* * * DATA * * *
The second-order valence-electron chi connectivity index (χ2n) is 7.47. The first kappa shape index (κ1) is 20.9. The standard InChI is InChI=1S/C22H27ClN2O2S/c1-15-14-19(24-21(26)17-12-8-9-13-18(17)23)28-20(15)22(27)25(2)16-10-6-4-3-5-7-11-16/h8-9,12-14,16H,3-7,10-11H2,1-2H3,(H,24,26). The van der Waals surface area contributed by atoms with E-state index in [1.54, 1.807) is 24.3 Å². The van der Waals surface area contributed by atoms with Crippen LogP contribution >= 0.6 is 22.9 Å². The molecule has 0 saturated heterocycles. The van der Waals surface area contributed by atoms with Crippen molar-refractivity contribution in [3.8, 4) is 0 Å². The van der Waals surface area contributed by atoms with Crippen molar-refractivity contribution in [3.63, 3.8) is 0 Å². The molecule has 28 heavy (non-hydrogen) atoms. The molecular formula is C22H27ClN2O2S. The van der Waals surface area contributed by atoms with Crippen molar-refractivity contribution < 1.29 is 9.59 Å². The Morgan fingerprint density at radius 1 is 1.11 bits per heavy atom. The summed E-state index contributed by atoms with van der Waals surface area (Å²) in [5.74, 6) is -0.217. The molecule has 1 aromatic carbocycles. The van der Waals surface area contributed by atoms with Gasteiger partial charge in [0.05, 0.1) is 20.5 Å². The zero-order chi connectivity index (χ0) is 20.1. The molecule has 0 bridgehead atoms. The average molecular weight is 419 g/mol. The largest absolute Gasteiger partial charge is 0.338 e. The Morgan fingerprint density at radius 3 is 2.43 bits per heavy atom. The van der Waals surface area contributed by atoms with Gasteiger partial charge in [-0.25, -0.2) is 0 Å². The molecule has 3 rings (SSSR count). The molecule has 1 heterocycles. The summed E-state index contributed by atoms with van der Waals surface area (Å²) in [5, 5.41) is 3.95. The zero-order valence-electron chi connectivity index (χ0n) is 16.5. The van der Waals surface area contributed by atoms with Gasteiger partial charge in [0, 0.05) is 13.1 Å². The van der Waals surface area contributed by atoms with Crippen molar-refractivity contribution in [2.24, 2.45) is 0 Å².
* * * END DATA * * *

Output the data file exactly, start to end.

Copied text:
The second-order valence-electron chi connectivity index (χ2n) is 7.47. The first kappa shape index (κ1) is 20.9. The standard InChI is InChI=1S/C22H27ClN2O2S/c1-15-14-19(24-21(26)17-12-8-9-13-18(17)23)28-20(15)22(27)25(2)16-10-6-4-3-5-7-11-16/h8-9,12-14,16H,3-7,10-11H2,1-2H3,(H,24,26). The van der Waals surface area contributed by atoms with E-state index in [1.54, 1.807) is 24.3 Å². The van der Waals surface area contributed by atoms with Crippen LogP contribution >= 0.6 is 22.9 Å². The molecule has 0 saturated heterocycles. The van der Waals surface area contributed by atoms with Crippen molar-refractivity contribution in [3.8, 4) is 0 Å². The van der Waals surface area contributed by atoms with Crippen molar-refractivity contribution in [3.63, 3.8) is 0 Å². The molecule has 28 heavy (non-hydrogen) atoms. The molecular formula is C22H27ClN2O2S. The van der Waals surface area contributed by atoms with Crippen molar-refractivity contribution < 1.29 is 9.59 Å². The Morgan fingerprint density at radius 1 is 1.11 bits per heavy atom. The summed E-state index contributed by atoms with van der Waals surface area (Å²) in [5.74, 6) is -0.217. The molecule has 1 aromatic carbocycles. The van der Waals surface area contributed by atoms with Gasteiger partial charge in [0.05, 0.1) is 20.5 Å². The zero-order chi connectivity index (χ0) is 20.1. The molecule has 0 bridgehead atoms. The average molecular weight is 419 g/mol. The largest absolute Gasteiger partial charge is 0.338 e. The Morgan fingerprint density at radius 3 is 2.43 bits per heavy atom. The van der Waals surface area contributed by atoms with Gasteiger partial charge in [-0.25, -0.2) is 0 Å². The molecule has 3 rings (SSSR count). The molecule has 1 heterocycles. The summed E-state index contributed by atoms with van der Waals surface area (Å²) in [5, 5.41) is 3.95. The zero-order valence-electron chi connectivity index (χ0n) is 16.5. The van der Waals surface area contributed by atoms with Gasteiger partial charge in [0, 0.05) is 13.1 Å². The van der Waals surface area contributed by atoms with Crippen molar-refractivity contribution in [2.24, 2.45) is 0 Å².